Chert, a biochemical sedimentary rock, owes its composition to microcrystalline quartz. It possesses exceptional hardness, scoring a 7 on the Mohs hardness scale, and exhibits the distinctive trait of conchoidal fracturing. Chert’s color palette knows virtually no bounds, although it often manifests as shades of gray, brown, red, or green. Its family tree comprises numerous subvarieties, including flint, jasper, agate, and onyx.
While chert comprises a distinct rock category, pinpointing whether a rock you’ve encountered is indeed chert can prove challenging. This complexity arises from the myriad subvarieties, each with its unique appearance that can diverge significantly from others. Chert often teeters on the edge of confusion with closely related rocks. In the following sections, I’ll guide you through the art of identifying chert, illuminating the distinguishing features of its diverse subtypes, and unveiling the locales where it can be unearthed.
What Does Chert Look Like?
Chert comes in so many distinct varieties that it can be difficult to describe what it looks like. One piece of chert might look almost entirely different from the next, depending on how it was formed and what impurities are present. Still, there are general attributes that practically all cherts share if you know what to look for.
In general, chert looks like a mass of sediment with relatively smooth, waxy-looking surfaces. It displays conchoidal fracturing resulting in very sharp edges. Chert can be almost any color but is most commonly grey, brown, reddish, or light green. Most varieties are opaque, but it can also be translucent.
While all chert fits this general description, there is still quite a bit of variability from specimen to specimen. Because there is so much variation, it is perhaps easiest to briefly describe what each individual type looks like. Each of these varieties forms in a slightly different way, and it can have a drastic impact on what the final rock looks like.
Common Varieties of Chert
Normal, common chert is opaque and usually greyish or brownish, but can also have shades of red, green, and blue. It displays conchoidal fracturing the result in sharp edges. It is otherwise fairly nondescript, with no apparent banding. It often forms in limestone layers and is the most common form of chert.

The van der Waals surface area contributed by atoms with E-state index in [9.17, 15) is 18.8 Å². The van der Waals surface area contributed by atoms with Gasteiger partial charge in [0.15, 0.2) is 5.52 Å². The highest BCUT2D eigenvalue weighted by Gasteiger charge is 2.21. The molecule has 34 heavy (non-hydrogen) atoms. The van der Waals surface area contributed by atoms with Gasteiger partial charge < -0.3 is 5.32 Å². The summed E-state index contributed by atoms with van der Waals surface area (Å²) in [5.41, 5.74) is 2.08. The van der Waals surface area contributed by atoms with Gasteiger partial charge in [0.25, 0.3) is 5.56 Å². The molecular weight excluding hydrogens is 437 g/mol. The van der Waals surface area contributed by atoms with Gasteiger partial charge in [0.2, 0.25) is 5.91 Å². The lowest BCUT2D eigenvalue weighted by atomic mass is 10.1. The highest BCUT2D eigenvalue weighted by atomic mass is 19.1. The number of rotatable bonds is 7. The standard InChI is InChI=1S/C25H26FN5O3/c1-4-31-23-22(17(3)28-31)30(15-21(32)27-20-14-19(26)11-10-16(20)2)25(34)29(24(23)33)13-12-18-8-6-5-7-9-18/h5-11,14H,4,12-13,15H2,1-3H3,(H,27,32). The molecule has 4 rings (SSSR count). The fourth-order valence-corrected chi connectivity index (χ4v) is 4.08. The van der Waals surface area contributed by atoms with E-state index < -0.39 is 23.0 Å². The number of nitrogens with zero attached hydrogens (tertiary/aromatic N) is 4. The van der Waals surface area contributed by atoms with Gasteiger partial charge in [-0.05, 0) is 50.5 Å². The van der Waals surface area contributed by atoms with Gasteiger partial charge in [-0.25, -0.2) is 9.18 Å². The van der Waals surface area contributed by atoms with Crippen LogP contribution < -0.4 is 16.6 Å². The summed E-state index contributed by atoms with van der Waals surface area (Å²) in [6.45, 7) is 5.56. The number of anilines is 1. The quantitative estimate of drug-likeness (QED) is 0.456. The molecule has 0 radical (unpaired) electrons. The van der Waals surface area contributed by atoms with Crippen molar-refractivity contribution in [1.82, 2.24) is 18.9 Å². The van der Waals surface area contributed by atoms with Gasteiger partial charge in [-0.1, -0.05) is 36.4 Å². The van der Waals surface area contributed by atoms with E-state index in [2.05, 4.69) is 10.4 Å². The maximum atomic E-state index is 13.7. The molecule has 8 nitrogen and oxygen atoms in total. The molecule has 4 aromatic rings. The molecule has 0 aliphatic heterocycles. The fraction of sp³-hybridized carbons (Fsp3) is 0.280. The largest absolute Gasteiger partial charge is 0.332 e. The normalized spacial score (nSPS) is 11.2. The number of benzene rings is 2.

Flint is very similar to common chert in most respects, but it is often distinguished by geologists and collectors for its quality and coloration. Flint is considered to be higher-grade material and is almost always dark gray or black due to organic impurities. It has historically been used to make sharp tools like knives and arrowheads.
Jasper is an opaque variety of chert that forms in association with igneous rocks. It forms in the void spaces of lava flows and gets its red coloration from impurities like iron and hematite. It is very popular with collectors for its bright colors, and it comes in many subvarieties itself. Jasper can sometimes grade into agate, which is sometimes referred to as jasp-agate.
Chalcedony is very similar to common chert, but is usually distinguished by its translucency. If you hold a light behind a piece of chalcedony you’ll be able to see the light shining through. Chalcedony is almost always off-white or otherwise lightly colored. It is common for chalcedony and chert to be intermixed with one another.
Exploring the World of Agate
Agate, a distinctive subvariety of chalcedony, shares the inherent trait of translucence with all chalcedony stones. However, what sets agate apart is its captivating and vibrant banding patterns, rendering it a coveted treasure among collectors. Often polished or meticulously cut to showcase its mesmerizing alternating bands of color, agate boasts a rich diversity of varieties, each possessing its unique characteristics and hues.
While there exists a plethora of chert varieties beyond those mentioned here, the ones highlighted are among the most prevalent and ardently sought after by enthusiasts. These varieties can be further classified based on factors such as coloration, banding patterns, geographical origins, and more. However, delving into these intricate details falls beyond the purview of this article.
The remarkable diversity observed in chert primarily arises from two fundamental factors: impurities and crystal growth habits.
Color is Driven by Impurities
Chert is, by definition, made almost entirely of microcrystalline quartz – the mineral version of SiO2. Pure quartz is almost completely transparent, so if chert were made of pure microcrystalline quartz you’d be able to see through it like glass.
But we know that’s not the case with almost any piece of chert found in nature. This is because chert is laden with impurities in the form of trace elements, and each of these impurities contributes some coloration.
Some of the most common impurities in chert are iron, aluminum, manganese, sodium, and calcium. Organic material and water are also frequently included in the fabric of chert. Each of these impurities has a distinct color associated with it. For instance, enough iron will turn chert red, as seen in many varieties of jasper. Similarly, organic material will turn it dark gray or black as seen in flint.
Pro Tip: To get a better look at the crystals in your rocks and help with identification I highly recommend picking up a good geologist’s hand lens.